Winston Churchill Memorial Trust – 2018 Travelling Fellowships

Here’s a great opportunity to get funding to go and investigate a health & care innovation elsewhere in the world – there are plenty of them!

Do you have the drive and determination to undertake global research? If so the Winston Churchill Memorial Trust funds UK citizens to investigate ground-breaking practice in other countries and return with innovative ideas for the benefit of people in the UK. Whatever your background, they can help you bring positive change to your community, sector, or profession.

They are looking for people who are passionate about making a difference in their field – that means just about every TelecareAware reader! (Though note sadly only UK citizens can apply.)

Grants cover return and internal travel, daily living and insurance within the countries visited. Apart from UK citizenship, there are no other required qualifications.

Categories include (directly health-related in bold):

  • Environment, Conservation and Sustainable Living
  • Education
  • Health and Wellbeing
  • Mental Health – Community Based Approaches
  • Migration – Living Well Together
  • New Approaches to Social and Affordable Housing
  • Nursing and Allied Health Professions
  • Science, Technology and Innovation
  • Supporting Vulnerable Children following Bereavement

Apply before 5pm on 19th September 2017.

For more details please go here.

Digital health & insurance: perfect partners?

The BMA is claiming at their annual conference today that GPs are struggling with workload. Once upon a time, everyone thought digital health alone was one answer to reduce that workload. However until we have better algorithms to sort the signal from the noise, many doctors claim that more data is contributing to the problem rather than solving it. So how to get patients to use digital health data to take more responsibility for their own health? In technical terms, how to raise their patient activation measure (PAM)?

One way of improving the effectiveness of digital health might therefore be to add incentives to become more activated; insurance could provide such an incentive. The Royal Society of Medicine has therefore put together, as a ‘first’, an event on 1st June to explore this combination (disclosure: organised by this editor).

The speakers have been chosen to cover the full spectrum of participants in this field. Beginning with the software, Caty Ebel Bitoun from the Netherlands will describe software she builds to support health insurers, and Justin Lawler from We Savvy in Ireland will describe how that software can be configured to deliver maximum benefit.

Guy Gross will explain how careful segmentation of insured populations by PAMs can substantially reduce (more…)

Two London events worth considering

A quick blog to draw your attention to two events at the Royal Society of Medicine that this editor has been involved in setting up, and that should be of interest.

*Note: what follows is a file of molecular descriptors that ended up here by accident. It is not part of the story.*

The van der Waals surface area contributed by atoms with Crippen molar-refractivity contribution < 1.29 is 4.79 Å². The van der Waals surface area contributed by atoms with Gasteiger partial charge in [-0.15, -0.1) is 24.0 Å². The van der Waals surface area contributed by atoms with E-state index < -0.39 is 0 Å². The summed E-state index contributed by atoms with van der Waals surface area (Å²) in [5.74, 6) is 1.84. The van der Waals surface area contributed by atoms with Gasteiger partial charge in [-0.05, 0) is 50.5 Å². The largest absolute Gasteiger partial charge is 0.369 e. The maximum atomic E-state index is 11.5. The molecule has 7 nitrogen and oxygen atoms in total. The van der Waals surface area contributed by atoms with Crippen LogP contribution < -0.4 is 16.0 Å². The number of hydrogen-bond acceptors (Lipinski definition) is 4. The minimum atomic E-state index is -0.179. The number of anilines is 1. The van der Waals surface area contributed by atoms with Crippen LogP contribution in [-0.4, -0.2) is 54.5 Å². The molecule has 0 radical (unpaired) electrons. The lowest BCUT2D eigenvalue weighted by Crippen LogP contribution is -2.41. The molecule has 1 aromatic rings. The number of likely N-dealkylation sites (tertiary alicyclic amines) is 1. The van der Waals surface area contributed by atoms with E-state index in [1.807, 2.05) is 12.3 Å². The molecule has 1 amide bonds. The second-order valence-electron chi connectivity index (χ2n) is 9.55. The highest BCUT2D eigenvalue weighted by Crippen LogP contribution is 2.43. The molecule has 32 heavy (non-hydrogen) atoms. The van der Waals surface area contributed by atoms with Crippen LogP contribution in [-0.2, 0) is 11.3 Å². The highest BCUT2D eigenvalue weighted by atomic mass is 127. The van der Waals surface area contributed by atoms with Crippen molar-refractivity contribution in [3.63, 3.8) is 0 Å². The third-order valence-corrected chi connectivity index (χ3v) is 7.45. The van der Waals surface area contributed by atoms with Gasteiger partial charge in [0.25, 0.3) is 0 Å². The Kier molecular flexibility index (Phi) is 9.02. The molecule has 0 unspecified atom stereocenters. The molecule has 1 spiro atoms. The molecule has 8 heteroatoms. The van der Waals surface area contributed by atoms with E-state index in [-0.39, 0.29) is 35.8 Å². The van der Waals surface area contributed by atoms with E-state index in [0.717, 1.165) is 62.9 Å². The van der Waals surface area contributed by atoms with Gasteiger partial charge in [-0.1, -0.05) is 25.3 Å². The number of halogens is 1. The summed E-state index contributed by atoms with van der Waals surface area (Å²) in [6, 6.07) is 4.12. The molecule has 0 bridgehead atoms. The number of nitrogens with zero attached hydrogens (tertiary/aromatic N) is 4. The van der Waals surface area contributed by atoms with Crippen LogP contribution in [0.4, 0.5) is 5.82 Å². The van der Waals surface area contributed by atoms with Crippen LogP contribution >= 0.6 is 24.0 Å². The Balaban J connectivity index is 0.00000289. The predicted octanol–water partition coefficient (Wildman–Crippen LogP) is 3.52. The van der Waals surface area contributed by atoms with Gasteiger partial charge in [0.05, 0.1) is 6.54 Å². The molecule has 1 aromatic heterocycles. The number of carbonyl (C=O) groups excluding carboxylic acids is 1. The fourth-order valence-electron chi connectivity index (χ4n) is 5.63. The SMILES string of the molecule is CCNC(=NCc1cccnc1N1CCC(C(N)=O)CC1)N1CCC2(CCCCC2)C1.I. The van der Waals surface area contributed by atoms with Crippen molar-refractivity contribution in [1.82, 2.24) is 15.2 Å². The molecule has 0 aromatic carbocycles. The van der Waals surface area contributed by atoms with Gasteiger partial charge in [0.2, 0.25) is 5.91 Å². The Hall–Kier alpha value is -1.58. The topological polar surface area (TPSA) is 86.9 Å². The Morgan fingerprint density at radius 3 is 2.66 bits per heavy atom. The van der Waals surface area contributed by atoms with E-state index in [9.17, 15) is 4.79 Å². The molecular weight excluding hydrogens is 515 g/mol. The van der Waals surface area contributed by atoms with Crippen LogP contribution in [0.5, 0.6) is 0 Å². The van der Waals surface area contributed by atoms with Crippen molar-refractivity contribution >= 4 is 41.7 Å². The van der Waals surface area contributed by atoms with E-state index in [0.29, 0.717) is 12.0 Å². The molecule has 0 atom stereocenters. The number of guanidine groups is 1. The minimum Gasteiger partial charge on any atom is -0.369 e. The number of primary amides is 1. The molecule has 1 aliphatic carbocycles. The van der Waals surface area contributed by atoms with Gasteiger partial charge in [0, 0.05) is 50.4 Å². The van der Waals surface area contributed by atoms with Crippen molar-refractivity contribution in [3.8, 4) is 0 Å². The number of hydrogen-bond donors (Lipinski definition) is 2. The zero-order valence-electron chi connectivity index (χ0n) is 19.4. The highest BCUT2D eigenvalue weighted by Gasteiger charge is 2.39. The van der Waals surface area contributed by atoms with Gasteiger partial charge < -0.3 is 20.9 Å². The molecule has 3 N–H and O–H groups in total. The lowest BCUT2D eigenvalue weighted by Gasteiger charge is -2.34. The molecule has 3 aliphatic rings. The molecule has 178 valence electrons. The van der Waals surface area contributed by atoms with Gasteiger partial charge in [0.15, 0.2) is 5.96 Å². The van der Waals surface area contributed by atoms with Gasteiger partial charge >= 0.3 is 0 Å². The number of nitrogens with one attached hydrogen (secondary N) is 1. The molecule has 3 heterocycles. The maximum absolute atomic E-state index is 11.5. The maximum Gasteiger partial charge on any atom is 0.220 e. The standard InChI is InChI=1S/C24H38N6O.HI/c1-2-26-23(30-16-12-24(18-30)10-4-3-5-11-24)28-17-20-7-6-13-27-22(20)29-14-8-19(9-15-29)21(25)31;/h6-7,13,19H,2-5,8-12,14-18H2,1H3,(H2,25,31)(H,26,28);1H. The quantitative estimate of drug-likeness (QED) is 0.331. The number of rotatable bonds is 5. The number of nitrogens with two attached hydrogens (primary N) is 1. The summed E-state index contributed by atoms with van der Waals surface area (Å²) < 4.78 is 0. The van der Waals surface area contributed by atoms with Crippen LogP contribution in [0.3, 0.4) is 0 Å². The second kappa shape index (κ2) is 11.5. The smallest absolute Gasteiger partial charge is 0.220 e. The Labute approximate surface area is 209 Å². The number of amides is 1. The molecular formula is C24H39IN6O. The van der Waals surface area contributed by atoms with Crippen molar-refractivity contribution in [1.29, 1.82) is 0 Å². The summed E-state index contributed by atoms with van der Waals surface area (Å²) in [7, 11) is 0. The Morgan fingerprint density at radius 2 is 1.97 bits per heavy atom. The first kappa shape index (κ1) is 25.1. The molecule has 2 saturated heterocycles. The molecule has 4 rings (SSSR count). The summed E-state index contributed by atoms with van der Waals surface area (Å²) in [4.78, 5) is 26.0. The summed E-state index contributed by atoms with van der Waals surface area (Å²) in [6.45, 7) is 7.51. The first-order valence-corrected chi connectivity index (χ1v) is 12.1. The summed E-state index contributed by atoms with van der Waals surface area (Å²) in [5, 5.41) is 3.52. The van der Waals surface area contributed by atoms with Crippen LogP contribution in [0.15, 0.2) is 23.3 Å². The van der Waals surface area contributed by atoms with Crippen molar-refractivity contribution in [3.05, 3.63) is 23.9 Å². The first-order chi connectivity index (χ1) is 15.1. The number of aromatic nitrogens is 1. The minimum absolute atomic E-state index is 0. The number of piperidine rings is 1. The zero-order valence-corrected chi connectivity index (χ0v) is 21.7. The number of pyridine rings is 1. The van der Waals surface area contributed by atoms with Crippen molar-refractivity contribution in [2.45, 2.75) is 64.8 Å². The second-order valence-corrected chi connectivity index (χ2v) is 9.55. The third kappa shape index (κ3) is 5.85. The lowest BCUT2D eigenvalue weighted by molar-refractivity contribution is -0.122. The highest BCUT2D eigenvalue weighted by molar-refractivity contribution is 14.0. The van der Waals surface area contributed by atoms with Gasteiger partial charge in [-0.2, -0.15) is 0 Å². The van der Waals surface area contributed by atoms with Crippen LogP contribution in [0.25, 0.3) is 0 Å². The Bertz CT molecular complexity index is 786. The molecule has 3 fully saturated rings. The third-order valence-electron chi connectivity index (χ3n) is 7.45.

The first is the Future of Medicine: the Doctor’s Role in 2027, on May 18th, which has a host of excellent speakers looking at how technology is likely to change the way medicine is practised in ten year’s time, to help clinicians, healthcare managers, academics and suppliers prepare for those changes to ensure maximum improvement in patient outcomes. Book here

The second event, in partnership with the IET, Digital Health and Insurance: a Perfect Partnership? on June 1st brings in a wide range of international speakers to explore how, by giving insurers precision over the risks they are taking, digital health is transforming health insurance, both for humans and for pets, and in the process may well result in a fundamentally different way of providing, and paying for, health in the future. Not to be missed! Book here.

As has been said before, the RSM has medical education as one of its charitable objects (the other is promoting medical advances) so their events are extremely attractively priced.

Calling all digital health people in the North of the UK (and the South)

Sadly the DHACA Day in Leeds on 27th April had to be cancelled because of competing events on that day – readers are reminded of the next DHACA Day now in London on 21st June – agenda still to be set.

Elsewhere, Nesta has updated its European Digital City Index, showing the position at the end of 2016
of the top 50 cities in Europe for start-ups. Not digital health-specific though very interesting, nevertheless. TechCity have produced a more detailed website exploring why the UK is the Tech Nation of Europe, which is excellently animated. Though with little mention of digital health it is nevertheless an excellent read, and resource…and something to make those of us who are involved in the UK digital scene proud of our achievements. And if you are a supplier looking for opportunities to capitalise on the UK’s standing, what better than to attend Healthcare UK and NHS Digital’s International Digital Health Opportunities event in London on 25th April?

If you are still feeling international though less interested in exporting, perhaps you might like to attend (more…)

CHANGED DEADLINE Calling all diabetes prevention apps: may be your chance for greatness!

Our Mobile Health is seeking to identify the best digital behaviour change interventions aimed at helping people diagnosed as pre-diabetic to reduce their risk of onset of Type 2 Diabetes. They are working with NHS England and the Diabetes Prevention Programme to identify the best 4-5 of these that are suitable for deployment to around a total of 5000 people across England. The aim is to build up an evidence base for digital behaviour change interventions for people diagnosed as pre-diabetic.